As sent to the Senate Agenda Committee 15 April 2013. Update, 30 April: the first of these, urging the GSEC to suspend its new policy and find practical ways of facilitating timely completions, passed. The second was stalled by technical objections and deferred for consideration at the Senate of 28 May 2013.
1. Moved by Senator Bridges, seconded by Senator Scribner:
That Senate urge the Graduate Studies Executive Council (GSEC) to strike a broadly based Task Force to seek practical ways to facilitate timely completion that are (a) sensitive to disciplinary differences, (b) consistent with academic quality, (c) consistent with equity, (d) cognizant of all factors that affect graduate student completion times, and (e) based on real consultation with all affected parties, in particular graduate students and graduate supervisors; that it request the Task Force to report back to Senate by November 2013; and that it urge the GSEC to rescind or suspend its decision to shorten Time-to-Completion limits until such time as this Task Force can complete these objectives and report back.
2. Submitted by Mark Jones, Faculty Senator for Arts and Science
Background: In approving the “Governing Framework for Graduate Studies” (May 2009), Senate tasked the Graduate Studies Executive Council (GSEC) with “functions” including “Review[ing] and revis[ing] departmental and faculty regulations pertaining to graduate studies in their areas, in matters related but not limited to [. . .] progress through the graduate degrees, completion of degree requirements, [and] appeals of graduate students” (p. 5).
Resolution: In light of recent media announcements concerning the GSEC’s decision to shorten Time-to-Completion requirements for graduate programs, be it resolved that the School of Graduate Studies (SGS) and GSEC be reminded by Senate:
(i) that the “Governing Framework for Graduate Studies” explicitly stipulates that “Decisions made by GSEC are either recommended or provided as information to Senate and Senate subcommittees as required by SGS or university regulations, and to the Faculty Graduate Councils/Committees” (p. 6), and that the GSEC has neither informed Senate of nor recommended to Senate its recent decision to shorten Time-to-Completion requirements;
(ii) that in the legal opinion provided by Justice Frank Iacobucci at the request of Principal Woolf and on behalf of the Board of Trustees, “Senate’s delegation of the exercise of its authority to others within the University does not, as a matter of law, derogate from the Senate’s authority over academic matters as set out in the Royal Charter. The Senate retains the legal authority to require that any decision falling within the Senate’s jurisdiction be brought back to the Senate for consideration and approval” (pp. 10-11, emphasis added);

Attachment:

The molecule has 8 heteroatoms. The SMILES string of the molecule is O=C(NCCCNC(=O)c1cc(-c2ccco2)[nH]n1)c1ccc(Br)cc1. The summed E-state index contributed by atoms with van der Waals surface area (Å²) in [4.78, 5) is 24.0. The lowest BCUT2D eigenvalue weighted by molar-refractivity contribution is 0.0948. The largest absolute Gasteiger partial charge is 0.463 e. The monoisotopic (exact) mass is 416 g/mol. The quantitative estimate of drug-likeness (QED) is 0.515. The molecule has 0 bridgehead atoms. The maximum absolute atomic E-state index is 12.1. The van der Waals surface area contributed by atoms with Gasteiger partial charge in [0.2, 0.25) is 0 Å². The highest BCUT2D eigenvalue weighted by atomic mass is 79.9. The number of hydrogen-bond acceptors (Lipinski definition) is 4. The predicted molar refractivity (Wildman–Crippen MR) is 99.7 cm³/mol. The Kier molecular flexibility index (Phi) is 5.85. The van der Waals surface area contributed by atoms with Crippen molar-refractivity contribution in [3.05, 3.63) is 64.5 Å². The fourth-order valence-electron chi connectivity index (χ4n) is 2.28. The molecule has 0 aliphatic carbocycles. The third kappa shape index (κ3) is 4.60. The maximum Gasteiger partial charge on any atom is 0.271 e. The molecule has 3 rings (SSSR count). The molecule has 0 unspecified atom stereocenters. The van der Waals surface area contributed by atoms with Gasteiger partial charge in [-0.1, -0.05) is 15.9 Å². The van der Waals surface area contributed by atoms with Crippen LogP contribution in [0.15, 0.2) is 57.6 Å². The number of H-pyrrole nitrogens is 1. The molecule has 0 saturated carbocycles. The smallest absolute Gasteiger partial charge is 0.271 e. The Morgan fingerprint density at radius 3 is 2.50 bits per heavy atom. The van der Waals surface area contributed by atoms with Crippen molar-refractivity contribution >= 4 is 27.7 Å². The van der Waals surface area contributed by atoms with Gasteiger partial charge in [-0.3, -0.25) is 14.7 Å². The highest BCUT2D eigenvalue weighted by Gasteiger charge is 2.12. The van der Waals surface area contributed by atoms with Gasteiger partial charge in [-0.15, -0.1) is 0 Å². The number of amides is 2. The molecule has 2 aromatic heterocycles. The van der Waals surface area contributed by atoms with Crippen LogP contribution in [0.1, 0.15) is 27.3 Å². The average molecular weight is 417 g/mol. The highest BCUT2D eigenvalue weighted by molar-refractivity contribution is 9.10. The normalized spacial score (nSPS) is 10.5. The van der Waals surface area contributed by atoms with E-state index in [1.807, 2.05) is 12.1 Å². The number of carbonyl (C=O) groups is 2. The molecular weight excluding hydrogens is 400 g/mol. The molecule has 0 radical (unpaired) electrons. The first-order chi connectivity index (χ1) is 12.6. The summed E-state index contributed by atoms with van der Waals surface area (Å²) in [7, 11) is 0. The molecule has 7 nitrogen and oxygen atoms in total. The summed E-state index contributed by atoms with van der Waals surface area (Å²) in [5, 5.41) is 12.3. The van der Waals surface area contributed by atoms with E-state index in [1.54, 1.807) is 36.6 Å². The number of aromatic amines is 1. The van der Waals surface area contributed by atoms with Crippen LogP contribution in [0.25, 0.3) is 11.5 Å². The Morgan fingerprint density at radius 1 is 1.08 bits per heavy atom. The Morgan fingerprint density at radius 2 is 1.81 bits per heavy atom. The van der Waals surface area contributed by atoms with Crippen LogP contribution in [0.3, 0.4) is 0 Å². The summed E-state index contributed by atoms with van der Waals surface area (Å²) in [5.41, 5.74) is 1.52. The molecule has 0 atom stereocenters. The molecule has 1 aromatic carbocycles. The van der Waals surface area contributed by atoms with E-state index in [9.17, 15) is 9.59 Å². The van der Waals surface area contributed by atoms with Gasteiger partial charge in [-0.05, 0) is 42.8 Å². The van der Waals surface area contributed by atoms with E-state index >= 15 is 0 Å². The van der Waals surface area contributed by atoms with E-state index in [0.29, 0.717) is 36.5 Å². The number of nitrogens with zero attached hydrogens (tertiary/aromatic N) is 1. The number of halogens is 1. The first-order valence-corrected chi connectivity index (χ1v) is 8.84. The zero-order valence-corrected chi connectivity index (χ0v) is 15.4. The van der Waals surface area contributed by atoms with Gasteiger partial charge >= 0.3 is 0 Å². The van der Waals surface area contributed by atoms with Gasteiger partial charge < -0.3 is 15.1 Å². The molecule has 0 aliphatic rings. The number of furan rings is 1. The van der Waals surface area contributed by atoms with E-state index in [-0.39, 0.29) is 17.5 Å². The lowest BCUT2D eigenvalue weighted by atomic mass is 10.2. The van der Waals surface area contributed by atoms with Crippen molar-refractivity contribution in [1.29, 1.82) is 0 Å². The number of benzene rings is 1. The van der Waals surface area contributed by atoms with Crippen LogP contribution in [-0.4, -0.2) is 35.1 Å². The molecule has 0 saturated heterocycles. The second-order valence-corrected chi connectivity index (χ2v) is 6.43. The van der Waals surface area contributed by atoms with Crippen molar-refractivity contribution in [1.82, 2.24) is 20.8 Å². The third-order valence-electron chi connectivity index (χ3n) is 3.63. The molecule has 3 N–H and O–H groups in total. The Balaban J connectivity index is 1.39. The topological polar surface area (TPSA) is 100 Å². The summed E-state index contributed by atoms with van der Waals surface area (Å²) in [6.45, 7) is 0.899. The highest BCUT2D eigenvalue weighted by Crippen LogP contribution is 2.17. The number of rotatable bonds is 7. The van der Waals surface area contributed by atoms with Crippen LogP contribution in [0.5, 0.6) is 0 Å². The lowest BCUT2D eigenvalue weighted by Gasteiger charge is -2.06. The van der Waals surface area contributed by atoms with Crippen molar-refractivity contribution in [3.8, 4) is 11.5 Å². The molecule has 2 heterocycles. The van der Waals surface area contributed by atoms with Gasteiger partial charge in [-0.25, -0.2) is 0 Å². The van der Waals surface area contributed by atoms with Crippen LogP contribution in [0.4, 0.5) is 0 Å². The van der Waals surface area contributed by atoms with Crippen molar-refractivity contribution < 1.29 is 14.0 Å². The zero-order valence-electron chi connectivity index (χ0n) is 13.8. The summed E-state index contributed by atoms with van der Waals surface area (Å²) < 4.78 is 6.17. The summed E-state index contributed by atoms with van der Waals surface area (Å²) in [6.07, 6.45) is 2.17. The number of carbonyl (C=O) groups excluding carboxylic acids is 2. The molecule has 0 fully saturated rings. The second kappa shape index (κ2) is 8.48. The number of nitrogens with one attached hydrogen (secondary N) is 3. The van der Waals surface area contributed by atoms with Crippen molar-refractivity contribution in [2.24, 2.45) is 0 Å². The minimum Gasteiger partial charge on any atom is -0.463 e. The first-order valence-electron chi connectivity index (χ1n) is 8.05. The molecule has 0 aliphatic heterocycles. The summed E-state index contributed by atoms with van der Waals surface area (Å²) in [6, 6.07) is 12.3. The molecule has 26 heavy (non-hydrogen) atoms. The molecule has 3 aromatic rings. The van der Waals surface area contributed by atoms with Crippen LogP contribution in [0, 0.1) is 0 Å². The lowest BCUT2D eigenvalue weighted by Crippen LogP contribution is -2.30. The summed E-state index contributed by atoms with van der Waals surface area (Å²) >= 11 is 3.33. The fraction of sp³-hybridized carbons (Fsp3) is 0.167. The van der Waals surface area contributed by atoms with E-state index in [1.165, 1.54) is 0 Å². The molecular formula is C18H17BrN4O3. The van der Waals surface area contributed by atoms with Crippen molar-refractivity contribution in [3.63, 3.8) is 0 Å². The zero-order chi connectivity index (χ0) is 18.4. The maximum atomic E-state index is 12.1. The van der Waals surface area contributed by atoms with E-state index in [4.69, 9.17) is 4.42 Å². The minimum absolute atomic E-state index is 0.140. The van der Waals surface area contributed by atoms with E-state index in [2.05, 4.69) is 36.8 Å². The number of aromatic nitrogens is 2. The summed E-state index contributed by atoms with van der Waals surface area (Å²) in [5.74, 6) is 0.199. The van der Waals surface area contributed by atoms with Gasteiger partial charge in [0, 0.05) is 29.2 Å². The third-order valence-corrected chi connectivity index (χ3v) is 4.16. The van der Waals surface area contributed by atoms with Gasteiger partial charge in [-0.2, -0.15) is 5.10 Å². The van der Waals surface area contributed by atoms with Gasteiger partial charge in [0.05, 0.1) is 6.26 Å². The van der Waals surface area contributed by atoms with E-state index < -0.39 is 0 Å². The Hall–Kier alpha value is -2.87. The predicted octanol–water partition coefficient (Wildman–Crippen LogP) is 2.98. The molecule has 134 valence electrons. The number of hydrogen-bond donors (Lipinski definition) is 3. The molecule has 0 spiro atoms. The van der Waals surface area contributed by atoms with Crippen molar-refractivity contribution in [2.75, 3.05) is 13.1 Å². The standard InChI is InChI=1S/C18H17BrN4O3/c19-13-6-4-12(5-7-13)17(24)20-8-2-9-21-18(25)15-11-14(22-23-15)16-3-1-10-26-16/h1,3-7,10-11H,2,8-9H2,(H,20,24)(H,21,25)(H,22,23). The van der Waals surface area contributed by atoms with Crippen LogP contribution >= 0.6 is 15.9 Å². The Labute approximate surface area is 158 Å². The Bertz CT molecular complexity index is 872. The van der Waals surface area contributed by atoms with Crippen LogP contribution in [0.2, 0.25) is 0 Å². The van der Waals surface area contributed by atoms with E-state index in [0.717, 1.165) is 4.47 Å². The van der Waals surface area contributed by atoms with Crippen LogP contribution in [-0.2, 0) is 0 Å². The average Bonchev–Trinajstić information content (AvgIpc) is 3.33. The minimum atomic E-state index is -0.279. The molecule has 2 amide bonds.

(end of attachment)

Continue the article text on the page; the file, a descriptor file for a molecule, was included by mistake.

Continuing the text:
(iii) that the “Purpose and Functions of Senate” (http://www.queensu.ca/secretariat/senate/functions.html) affirms that “Under the jurisdiction of the Royal Charter of 1841, Senate determines all matters of an academic character that affect the University as a whole, and is concerned with all matters that affect the general welfare of the University and its constituents”; and therefore
(iv) that even though Senate has delegated authority to the SGS and GSEC in the “Governing Framework for Graduate Studies,” Senate retains ultimate authority over all matters of an academic character and can at its sole discretion either rescind the authority it has delegated to the SGS and GSEC or override particular actions it judges to be academically unwise or harmful to the institution or its members.
 See “Revised policy aims to support graduate student progress,” Queen’s News Centre, 15 March 2013, http://www.queensu.ca/news/articles/revised-policy-aims-support-graduate-student-progress. For critiques, see Meaghan Frauts, “Queen’s plan to change its graduate policy needs more study: Why lowering times-to-completion will hurt women grad students,” University Affairs, 27 March 2013, http://www.universityaffairs.ca/queens-plan-to-change-its-graduate-policy-needs-more-study.aspx, and other pieces collected on the “Open Letter to Principal Woolf” website, http://openletterwoolf.wordpress.com/.
 Justice Frank Iacobucci, Opinion “Re: The Senate’s Role in Queen’s University Governance,” 12 November 2012, https://senatefacultycaucus.files.wordpress.com/2012/11/iacobucciopinion.pdf.